For our “on-prem” nodes, we deploy a set of encrypted virtual machines on a group of AMD SEV equipped bare-metal nodes that were acquired from IBM Cloud Classic (SoftLayer). This effort required a small number of changes to our internal tooling to create the base VM images that support UEFI boot and AMD SEV encryption. To be compatible with IBM Cloud Satellite, both the bare-metal and virtual nodes run Red Hat Enterprise Linux 7 (RHEL7), which we’ve updated to a (patched) Linux kernel 5.8 so that we can take full advantage of the SEV encryption.
In the Satellite offering, a “location” is simply a logical representation of a set of nodes. These can be either an actual geographical location (e.g., a customer’s internal Data Center) or a third-party Cloud Provider Zone/Region. Using IBM Cloud CLI commands (Figure 2), we create a new Satellite location and programmatically obtain a “node register” shell script, which will be supplied to our Virtual Machine Instances (VMIs). Once the location is logically defined on the IBM Cloud database, we deploy the encrypted VMIs using a series of scripts based around libvirt. During boot, the VMIs register themselves with the Satellite location using the register script. Finally, we issue IBM Cloud CLI commands to assign the VMIs as (local) masters and workers nodes in our OCP installation, which begins the Satellite installation and configuration procedures. Once the Satellite setup is complete, standard OCP commands and interfaces (Figure 3.) can be used to deploy containerized workloads across the encrypted worker nodes.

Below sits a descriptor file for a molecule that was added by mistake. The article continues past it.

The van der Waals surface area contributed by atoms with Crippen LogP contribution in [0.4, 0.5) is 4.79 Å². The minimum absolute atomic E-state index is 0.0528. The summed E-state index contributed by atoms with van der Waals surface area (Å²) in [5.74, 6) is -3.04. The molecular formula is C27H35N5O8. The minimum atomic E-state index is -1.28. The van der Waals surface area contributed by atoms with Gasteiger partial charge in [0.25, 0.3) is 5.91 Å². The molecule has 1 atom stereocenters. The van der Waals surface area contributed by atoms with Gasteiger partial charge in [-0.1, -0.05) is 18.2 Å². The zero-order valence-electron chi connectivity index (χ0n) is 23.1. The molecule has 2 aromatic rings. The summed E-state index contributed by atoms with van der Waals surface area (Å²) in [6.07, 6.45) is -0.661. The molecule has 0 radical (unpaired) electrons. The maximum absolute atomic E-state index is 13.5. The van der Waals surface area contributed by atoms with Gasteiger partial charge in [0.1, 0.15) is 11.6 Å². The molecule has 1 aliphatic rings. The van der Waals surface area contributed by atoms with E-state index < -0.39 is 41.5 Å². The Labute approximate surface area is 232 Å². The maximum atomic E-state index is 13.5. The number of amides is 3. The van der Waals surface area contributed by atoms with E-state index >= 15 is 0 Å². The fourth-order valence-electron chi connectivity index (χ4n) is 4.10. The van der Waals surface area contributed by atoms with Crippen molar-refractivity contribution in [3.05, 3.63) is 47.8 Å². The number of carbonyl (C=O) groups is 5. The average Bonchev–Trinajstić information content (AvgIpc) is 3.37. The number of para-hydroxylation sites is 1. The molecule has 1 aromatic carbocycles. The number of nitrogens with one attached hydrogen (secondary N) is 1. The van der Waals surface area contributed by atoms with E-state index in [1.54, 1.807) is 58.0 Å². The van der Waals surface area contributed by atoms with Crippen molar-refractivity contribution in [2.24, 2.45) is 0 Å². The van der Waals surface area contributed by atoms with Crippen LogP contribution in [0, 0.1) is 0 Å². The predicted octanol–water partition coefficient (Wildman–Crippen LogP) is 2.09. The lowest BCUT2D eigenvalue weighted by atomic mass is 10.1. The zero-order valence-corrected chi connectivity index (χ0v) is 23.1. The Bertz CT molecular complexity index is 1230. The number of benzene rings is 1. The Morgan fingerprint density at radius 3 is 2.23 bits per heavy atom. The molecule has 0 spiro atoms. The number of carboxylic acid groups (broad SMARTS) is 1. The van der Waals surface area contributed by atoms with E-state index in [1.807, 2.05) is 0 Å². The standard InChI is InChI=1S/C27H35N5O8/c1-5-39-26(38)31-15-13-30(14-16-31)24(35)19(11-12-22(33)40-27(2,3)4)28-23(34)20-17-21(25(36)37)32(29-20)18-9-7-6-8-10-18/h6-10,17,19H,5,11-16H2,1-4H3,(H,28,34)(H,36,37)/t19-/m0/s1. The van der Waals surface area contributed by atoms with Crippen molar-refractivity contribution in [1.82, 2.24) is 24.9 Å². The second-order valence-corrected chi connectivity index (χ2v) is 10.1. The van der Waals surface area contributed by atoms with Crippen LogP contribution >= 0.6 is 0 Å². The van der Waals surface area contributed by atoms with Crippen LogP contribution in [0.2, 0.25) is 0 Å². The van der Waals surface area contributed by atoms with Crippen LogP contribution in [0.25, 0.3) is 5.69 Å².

Figure 2. IBM Cloud install commands
In conclusion, this early effort demonstrates the ability for customers with stringent security requirements to leverage VM encryption using existing IBM Cloud services. Since support for AMD SEV is already available in current versions of Linux, the main technical challenge of this work has been limited to how the VM images were created and deployed. Importantly, this work demonstrates that VM encryption is generally available and can be integrated in ways that require no change on the customer’s side.
Going forward, our work will continue to focus on leveraging VM encryption in the IBM Hybrid Cloud and engaging with customers through the IBM Cloud Innovation Lab to further explore needs and opportunities for Confidential Computing technology. We are currently investigating extending the support for AMD SEV in Kubernetes through the workload virtualization options provided by projects KubeVirt and Kata Containers. The adoption of VM encryption technologies provides a natural extension to these platforms, furthering the customer’s ability to achieve Confidential Computing through well-established models of consumption. Our work with Kubernetes will be the focus of the next blog post in this series on VM encryption.
Figure 3. Web-based GUI of the OCP deployment